IoT case study: Japanese utility relies on Vodafone, Toshiba for water monitoring system
Japanese company Kurita Water Industries has been working with compatriot firm Toshiba and U.K.-based telecom operator Vodafone in a project dubbed S.sensing, which monitors water treatment data remotely, and controls chemical dosing in real-time according to changes in water quality.
Kurita plans to expand S.sensing into 30 countries around the world in about 10,000 locations.
Kurita launched remote water monitoring treatment conditions in the 1990s. However, as this remote monitoring technology spreads to more customers, it needed to obtain greater quantities of data even more quickly. At this point Kurita’s conventional remote monitoring system faced difficulties in attempting to satisfy that need. Kurita sent out a Request for Proposals (RFP) to several companies, including Toshiba and Vodafone, seeking a proposal that would evolve S.sensing into a remote monitoring system that could provide high customer satisfaction throughout the world.
Some of the conditions required for its new S.sensing system included a secure system that could digitally check water treatment conditions in real-time, anywhere in the world; a web portal with good visibility, operability and ease of use; potential to cut communication and operating costs, and a system that could provide high added value through automatic analysis of the collected data.
“Our M2M/IoT application has been very successful in Japan, but this project was our first actual expansion overseas. We thought we’d be able to gain an advantage in winning public tenders by collaborating with Vodafone, with its thorough knowledge of communications in countries around the world, its global network and extensive proven success,” Toshiba Project Manager Kazutoshi Nagano said.
“Combining the compression and encryption technologies developed by Toshiba with Vodafone’s global communications terminals would achieve flexible data communication at global level and at low cost, and we felt there were great advantages in that,” Kurita Project Manager Kuniyuki Takahashi said.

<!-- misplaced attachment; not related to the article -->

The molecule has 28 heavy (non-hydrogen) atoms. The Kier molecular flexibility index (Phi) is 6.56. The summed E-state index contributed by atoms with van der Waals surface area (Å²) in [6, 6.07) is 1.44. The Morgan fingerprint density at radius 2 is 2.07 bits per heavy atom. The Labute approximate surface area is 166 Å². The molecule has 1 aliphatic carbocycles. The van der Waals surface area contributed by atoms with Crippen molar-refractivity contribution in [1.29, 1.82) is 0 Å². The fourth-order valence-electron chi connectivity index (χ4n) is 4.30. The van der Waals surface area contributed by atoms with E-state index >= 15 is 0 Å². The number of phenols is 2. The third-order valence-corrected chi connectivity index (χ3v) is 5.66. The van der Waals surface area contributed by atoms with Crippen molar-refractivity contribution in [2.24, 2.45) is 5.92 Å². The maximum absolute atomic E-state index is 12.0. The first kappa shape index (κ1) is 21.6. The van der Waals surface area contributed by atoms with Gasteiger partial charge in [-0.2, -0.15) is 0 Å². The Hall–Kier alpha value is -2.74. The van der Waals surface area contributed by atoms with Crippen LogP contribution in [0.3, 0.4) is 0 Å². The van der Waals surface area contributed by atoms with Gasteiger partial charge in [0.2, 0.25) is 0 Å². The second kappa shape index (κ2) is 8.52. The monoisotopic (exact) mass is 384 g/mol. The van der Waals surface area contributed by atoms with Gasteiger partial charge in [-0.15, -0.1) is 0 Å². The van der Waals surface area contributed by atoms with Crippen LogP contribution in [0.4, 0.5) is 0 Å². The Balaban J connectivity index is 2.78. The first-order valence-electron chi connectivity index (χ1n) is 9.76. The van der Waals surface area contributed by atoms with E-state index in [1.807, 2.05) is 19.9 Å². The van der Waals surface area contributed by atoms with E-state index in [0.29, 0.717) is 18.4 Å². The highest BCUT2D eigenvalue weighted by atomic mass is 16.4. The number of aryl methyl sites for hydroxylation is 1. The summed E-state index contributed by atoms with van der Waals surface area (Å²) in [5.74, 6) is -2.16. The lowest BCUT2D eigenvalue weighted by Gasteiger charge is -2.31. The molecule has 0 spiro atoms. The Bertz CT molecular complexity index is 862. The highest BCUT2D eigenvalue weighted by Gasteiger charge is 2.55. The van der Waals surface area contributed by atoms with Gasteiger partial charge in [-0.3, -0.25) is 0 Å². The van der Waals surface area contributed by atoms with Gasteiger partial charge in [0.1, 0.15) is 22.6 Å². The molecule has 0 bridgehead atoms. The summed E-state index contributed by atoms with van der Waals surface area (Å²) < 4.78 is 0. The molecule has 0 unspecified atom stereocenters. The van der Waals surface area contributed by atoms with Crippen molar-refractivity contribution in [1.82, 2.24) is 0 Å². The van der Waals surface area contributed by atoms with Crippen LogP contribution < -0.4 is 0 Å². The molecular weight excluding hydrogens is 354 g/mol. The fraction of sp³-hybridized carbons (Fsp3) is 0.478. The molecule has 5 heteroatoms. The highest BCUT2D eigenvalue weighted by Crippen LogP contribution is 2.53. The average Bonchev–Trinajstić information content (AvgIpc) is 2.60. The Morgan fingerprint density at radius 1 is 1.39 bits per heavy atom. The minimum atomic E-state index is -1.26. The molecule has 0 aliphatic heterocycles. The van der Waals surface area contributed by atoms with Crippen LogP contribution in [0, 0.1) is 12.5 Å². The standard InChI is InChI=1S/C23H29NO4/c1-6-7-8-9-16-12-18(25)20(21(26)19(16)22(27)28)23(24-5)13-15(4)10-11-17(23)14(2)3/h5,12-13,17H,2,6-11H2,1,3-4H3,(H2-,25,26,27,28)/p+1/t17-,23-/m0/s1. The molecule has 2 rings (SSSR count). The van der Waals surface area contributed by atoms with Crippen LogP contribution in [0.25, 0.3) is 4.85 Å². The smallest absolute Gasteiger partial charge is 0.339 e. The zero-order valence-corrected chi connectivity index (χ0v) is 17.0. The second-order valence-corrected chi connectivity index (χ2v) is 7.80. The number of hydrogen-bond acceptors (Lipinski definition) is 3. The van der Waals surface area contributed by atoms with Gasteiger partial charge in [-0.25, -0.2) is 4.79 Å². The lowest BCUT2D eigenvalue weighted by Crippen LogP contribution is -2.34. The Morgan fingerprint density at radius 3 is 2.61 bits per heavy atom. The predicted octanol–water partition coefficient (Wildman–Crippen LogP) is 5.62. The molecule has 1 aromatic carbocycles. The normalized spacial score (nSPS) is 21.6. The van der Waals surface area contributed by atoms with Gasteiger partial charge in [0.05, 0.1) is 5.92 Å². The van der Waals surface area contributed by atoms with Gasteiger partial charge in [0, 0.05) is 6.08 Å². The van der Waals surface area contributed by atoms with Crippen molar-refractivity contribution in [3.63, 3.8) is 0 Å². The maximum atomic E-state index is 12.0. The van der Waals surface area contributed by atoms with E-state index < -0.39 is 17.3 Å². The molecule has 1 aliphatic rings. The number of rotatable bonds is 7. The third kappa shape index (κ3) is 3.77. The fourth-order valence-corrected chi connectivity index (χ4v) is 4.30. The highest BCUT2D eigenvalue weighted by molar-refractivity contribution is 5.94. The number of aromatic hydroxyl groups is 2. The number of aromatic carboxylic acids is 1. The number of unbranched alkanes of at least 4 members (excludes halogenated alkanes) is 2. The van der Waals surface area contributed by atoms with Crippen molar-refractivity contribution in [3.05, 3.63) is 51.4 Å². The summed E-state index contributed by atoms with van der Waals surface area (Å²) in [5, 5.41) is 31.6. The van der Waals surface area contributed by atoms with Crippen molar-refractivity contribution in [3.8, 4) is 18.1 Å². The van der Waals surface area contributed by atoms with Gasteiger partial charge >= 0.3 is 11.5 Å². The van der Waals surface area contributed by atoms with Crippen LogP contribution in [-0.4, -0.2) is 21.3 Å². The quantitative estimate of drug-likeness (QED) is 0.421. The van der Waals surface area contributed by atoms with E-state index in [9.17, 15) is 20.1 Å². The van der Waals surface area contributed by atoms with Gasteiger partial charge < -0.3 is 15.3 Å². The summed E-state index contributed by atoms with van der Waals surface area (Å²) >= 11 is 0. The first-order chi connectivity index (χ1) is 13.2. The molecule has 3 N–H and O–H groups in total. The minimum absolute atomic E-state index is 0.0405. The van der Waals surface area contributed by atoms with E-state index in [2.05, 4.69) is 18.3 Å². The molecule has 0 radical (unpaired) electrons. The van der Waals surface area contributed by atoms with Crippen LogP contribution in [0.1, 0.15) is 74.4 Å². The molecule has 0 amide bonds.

The communications terminal used in this project is MachineLink 3G Plus, developed especially for internet of things applications. When loaded with the Vodafone IoT global SIM, and with a variety of connection interfaces, the customers’ assets can be connected to the internet. The terminal also has telecommunications certification in the major countries, and can run the customers’ applications on the pre-loaded Linux operating system.
The Vodafone Managed IoT Platform incorporates the necessary functions for communications management, including SIM activation, communication volume verification as well as alerts when a certain volume is exceeded. Additionally, a web and Application Programming Interface (API) allows customers to manage which carrier they use and changes in communication rates.
With its updated system, and having expanded globally, S.sensing can obtain measurement data and information about the water treatment situation in real-time, digitally, from anywhere in the world, as long as it has an internet connection. Kurita’s system can be operated from a PC, a smartphone or tablet. “Our goal is to introduce S.sensing in many locations overseas and become a top class water treatment chemical business. Toward that end, S.sensing must continue to evolve into a system that responds to our customers’ needs at a very high level. We’re counting on the efforts of Toshiba and Vodafone to help us achieve this,”Takahashi said.
Under this project, Vodafone will work on increasing its ease of use and advantages, for example, with smooth switching of communication speed to 4G and 5G, and customization according to clients’ conditions.
“With the acquisition of Vodafone as a strong partner, we have great expectations for the future development of our global business. We’d like to work with them on other needs such as narrow band IoT and satellite communications,” Noriyasu Okitani, Head of Toshiba’s IoT & Media Intelligence Business Creation Division, said.